|The grey bands show the remaining allowed regions for the Higgs boson mass, after exclusions obtained at LEP, the Tevatron and the LHC.|
|The curve represents the mass fit for the W boson.|
In quantum mechanics, the W boson is the carrier of the weak nuclear force. The weak force is responsible for beta-decay in radioactivity and for nuclear reactions in the burning of the sun. But the W boson has another important responsibility. From the precise measurement of the W boson’s mass and the measurements of other particles in the Standard Model, we can deduce the mass of the Higgs boson. Currently, the uncertainty on W boson’s mass is the limiting factor in our ability to predict the mass of the Higgs.
Measuring the W boson’s mass requires a detailed modeling of detector response to a level unprecedented at CDF. CDF scientists performed independent measurements of the Z boson mass by examining both the electron and muon decay channels, validating the detector model. These are the most precise Z boson mass measurements performed at a hadron collider, and they are in excellent agreement with the high-precision measurements made at the LEP experiments at CERN.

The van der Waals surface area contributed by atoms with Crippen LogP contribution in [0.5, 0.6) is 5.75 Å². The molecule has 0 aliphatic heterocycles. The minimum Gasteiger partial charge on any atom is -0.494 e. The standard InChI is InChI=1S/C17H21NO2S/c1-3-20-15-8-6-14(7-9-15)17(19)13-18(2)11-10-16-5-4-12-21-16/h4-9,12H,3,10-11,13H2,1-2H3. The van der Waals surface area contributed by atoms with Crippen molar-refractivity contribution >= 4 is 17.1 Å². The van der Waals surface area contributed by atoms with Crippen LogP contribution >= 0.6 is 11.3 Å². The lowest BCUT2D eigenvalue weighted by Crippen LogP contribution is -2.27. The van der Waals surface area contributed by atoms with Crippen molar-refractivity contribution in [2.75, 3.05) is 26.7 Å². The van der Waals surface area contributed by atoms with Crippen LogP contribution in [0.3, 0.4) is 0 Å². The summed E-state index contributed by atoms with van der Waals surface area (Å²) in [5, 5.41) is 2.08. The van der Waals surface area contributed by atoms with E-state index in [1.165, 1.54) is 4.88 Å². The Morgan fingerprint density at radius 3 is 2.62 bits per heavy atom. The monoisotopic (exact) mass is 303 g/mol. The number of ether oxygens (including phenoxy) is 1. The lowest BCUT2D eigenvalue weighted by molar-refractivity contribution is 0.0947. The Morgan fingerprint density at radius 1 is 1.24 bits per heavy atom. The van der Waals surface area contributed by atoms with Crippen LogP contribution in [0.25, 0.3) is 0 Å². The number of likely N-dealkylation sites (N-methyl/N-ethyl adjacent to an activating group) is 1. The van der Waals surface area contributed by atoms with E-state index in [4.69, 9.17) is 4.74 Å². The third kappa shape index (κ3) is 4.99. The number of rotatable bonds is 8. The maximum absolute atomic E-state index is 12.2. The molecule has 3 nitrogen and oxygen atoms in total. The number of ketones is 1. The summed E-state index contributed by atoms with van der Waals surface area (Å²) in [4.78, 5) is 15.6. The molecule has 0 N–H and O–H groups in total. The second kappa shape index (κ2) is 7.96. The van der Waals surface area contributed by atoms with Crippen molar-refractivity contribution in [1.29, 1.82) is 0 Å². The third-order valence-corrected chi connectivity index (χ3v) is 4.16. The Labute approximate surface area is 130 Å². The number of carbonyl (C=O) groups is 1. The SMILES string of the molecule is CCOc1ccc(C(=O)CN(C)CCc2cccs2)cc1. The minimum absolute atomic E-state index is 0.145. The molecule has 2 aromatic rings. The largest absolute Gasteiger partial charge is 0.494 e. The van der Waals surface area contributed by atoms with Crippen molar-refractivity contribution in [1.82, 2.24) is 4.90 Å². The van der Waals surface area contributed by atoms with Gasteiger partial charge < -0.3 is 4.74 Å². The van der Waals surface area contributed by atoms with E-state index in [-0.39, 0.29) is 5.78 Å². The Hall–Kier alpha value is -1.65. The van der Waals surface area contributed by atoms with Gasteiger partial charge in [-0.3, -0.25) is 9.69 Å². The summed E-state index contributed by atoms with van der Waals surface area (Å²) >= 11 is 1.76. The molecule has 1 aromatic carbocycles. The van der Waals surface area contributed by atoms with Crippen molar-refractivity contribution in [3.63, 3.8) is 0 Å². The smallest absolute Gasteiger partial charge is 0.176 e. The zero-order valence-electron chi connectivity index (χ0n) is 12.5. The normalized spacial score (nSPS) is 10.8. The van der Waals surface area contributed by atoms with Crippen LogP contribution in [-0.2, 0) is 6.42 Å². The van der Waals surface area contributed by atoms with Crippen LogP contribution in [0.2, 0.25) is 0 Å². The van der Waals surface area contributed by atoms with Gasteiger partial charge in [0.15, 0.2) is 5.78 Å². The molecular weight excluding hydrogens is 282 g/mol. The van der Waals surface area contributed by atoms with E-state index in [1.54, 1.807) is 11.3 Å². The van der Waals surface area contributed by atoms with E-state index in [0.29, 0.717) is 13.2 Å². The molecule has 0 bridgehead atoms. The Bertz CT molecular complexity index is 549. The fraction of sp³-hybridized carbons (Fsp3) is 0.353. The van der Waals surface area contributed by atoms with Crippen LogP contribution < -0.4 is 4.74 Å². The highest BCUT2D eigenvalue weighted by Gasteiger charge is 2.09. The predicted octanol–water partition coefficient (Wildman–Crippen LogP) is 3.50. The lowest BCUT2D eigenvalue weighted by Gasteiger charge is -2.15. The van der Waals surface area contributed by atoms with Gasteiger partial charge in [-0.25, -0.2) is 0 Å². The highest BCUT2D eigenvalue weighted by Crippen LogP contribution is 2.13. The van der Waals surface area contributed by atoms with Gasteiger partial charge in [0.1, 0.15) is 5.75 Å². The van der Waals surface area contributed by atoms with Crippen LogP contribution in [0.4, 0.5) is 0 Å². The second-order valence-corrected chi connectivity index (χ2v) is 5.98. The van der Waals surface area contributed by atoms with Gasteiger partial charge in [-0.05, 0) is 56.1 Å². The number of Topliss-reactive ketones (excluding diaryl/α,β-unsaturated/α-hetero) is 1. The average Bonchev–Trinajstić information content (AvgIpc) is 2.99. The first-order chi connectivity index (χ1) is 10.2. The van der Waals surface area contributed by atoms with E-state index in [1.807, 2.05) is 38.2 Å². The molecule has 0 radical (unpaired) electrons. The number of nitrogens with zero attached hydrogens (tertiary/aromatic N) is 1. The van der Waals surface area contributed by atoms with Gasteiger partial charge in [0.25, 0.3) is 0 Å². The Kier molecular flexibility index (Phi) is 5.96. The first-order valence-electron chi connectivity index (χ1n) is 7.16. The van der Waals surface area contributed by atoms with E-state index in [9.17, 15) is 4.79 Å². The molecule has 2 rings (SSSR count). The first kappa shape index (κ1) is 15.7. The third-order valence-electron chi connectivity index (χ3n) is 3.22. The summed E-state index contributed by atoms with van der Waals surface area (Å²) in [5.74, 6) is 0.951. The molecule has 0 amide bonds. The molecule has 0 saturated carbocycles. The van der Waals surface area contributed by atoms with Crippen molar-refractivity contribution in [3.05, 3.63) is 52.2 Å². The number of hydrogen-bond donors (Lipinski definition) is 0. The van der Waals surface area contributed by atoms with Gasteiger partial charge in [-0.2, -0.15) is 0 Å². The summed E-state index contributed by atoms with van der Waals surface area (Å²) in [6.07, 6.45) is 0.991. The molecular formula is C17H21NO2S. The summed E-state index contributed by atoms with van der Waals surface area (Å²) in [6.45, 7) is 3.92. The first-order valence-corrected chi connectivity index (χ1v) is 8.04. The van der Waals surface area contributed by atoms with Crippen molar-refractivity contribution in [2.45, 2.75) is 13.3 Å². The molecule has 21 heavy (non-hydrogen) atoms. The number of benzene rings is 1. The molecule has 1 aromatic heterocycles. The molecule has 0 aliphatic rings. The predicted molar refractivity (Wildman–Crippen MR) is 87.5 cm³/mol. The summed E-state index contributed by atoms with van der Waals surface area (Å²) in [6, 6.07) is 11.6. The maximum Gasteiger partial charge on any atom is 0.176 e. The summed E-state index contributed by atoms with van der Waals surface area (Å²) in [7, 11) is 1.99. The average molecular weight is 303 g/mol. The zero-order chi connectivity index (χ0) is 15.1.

Using 2.2 inverse femtobarns of data, CDF has measured the mass of the W boson to be 80387 ± 12 (stat) ±: 15 (syst) = 80387 ± 19 MeV/c2. This is the most precise measurement of W boson’s mass to date, exceeding the precision of all previous measurements combined. Theoretical calculations including this new W mass measurement with the previous world average predict the mass of the Higgs boson to be less than 145 GeV/c2 with high confidence. This range is also favored by direct Higgs searches at the Tevatron and the LHC.
If the Higgs boson shows up in this mass range, it will be a spectacular confirmation of the Standard Model. If it does not, it will be an even more spectacular demonstration of new physics awaiting discovery. It’s time to place your bets.
—Edited by Andy Beretvas